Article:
INTRODUCTION: Current evidence on the association between COVID-19 and dementia is sparse. This study aims to investigate the associations between COVID-19 caseload and the burden of dementia. METHODS: We gathered data regarding burden of dementia (disability-adjusted life years [DALYs] per 100,000), life expectancy, and healthy life expectancy (HALE) from the Global Burden of Disease (GBD) 2017 study. We obtained COVID-19 data from Our World in Data database. We analyzed the association of COVID-19 cases and deaths with the burden of dementia using Spearman's rank correlation coefficient. RESULTS: Globally, we found significant positive (p < .001) correlations between life expectancy (r = 0.60), HALE (r = 0.58), and dementia DALYs (r = 0.46) with COVID-19 caseloads. Likewise, we found similar correlations between life expectancy (r = 0.60), HALE (r = 0.58) and dementia DALYs (r = 0.54) with COVID-19 mortality. CONCLUSION: Health policymakers should clarify a targeted model of disease surveillance in order to reduce the dual burden of dementia and COVID-19.


Subject(s)
COVID-19/epidemiology , Dementia/epidemiology , Age Distribution , Cause of Death , Comorbidity , Databases, Factual , Global Burden of Disease , Humans , Pandemics
8.
J Stroke Cerebrovasc Dis ; 29(9): 105089, 2020 Sep.
Article in English | MEDLINE | ID: covidwho-614222

ABSTRACT

BACKGROUND: The interaction between coronavirus disease 2019 (COVID-19) and non-communicable diseases may increase the global burden of disease. We assessed the association of COVID-19 with ageing and non-communicable diseases. METHODS: We extracted data regarding non-communicable disease, particularly cardiovascular disease, deaths, disability-adjusted life years (DALYs), and healthy life expectancy (HALE) from the Global Burden of Disease Study (GBD) 2017. We obtained data of confirmed COVID-19 cases, deaths, and tests from the Our World in Data database as of May 28, 2020. Potential confounders of pandemic outcomes analyzed include institutional lockdown delay, hemispheric geographical location, and number of tourists. We compared all countries according to GBD classification and World Bank income level. We assessed the correlation between independent variables associated with COVID-19 caseload and mortality using Spearman's rank correlation and adjusted mixed model analysis. FINDINGS: High-income had the highest, and the Southeast Asia, East Asia, and Oceania region had the least cases per million population (3050.60 vs. 63.86). Sub-saharan region has reported the lowest number of COVID-19 mortality (1.9). Median delay to lockdown initiation varied from one day following the first case in Latin America and Caribbean region, to 34 days in Southeast Asia, East Asia, and Oceania. Globally, non-communicable disease DALYs were correlated with COVID-19 cases (r = 0.32, p<0.001) and deaths (r = 0.37, p<0.001). HALE correlated with COVID-19 cases (r = 0.63, p<0.001) and deaths (r = 0.61, p<0.001). HALE was independently associated with COVID-19 case rate and the number of tourists was associated with COVID-19 mortality in the adjusted model. INTERPRETATION: Preventive measures against COVID-19 should protect the public from the dual burden of communicable and non-communicable diseases, particularly in the elderly. In addition to active COVID-19 surveillance, policymakers should utilize this evidence as a guide for prevention and coordination of health services. This model is timely, as many countries have begun to reduce social isolation.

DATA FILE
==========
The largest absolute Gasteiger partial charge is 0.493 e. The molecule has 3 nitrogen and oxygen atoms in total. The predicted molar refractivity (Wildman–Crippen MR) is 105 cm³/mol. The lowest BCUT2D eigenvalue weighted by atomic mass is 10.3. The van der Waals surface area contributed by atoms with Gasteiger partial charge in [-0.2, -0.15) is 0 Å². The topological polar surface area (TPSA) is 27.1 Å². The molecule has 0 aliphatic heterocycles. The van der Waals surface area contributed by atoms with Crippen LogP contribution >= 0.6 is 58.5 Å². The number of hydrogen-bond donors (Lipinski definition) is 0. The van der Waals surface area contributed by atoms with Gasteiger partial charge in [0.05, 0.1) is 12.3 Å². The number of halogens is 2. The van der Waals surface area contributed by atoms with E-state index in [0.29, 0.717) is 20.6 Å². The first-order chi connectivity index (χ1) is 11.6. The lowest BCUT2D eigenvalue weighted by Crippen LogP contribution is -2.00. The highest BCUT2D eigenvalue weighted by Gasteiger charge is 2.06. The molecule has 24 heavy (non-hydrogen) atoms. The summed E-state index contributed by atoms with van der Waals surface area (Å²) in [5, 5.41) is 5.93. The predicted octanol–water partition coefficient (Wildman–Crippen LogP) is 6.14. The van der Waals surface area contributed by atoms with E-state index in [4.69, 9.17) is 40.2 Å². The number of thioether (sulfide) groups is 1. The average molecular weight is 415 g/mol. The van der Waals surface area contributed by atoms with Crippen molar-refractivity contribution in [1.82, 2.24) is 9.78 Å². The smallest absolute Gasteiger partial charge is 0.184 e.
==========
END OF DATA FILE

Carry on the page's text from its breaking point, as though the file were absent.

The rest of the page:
Subject(s)
Coronavirus Infections/epidemiology , Global Health , Noncommunicable Diseases/epidemiology , Pneumonia, Viral/epidemiology , Age Factors , Aged , Aged, 80 and over , Betacoronavirus/pathogenicity , COVID-19 , Cause of Death , Coronavirus Infections/mortality , Coronavirus Infections/prevention & control , Coronavirus Infections/virology , Cost of Illness , Databases, Factual , Female , Health Services Needs and Demand , Health Status Disparities , Healthcare Disparities , Host-Pathogen Interactions , Humans , Incidence , Infection Control , Male , Middle Aged , Needs Assessment , Noncommunicable Diseases/mortality , Noncommunicable Diseases/prevention & control , Pandemics/prevention & control , Pneumonia, Viral/mortality , Pneumonia, Viral/prevention & control , Pneumonia, Viral/virology , Prognosis , Risk Factors , SARS-CoV-2 , Time Factors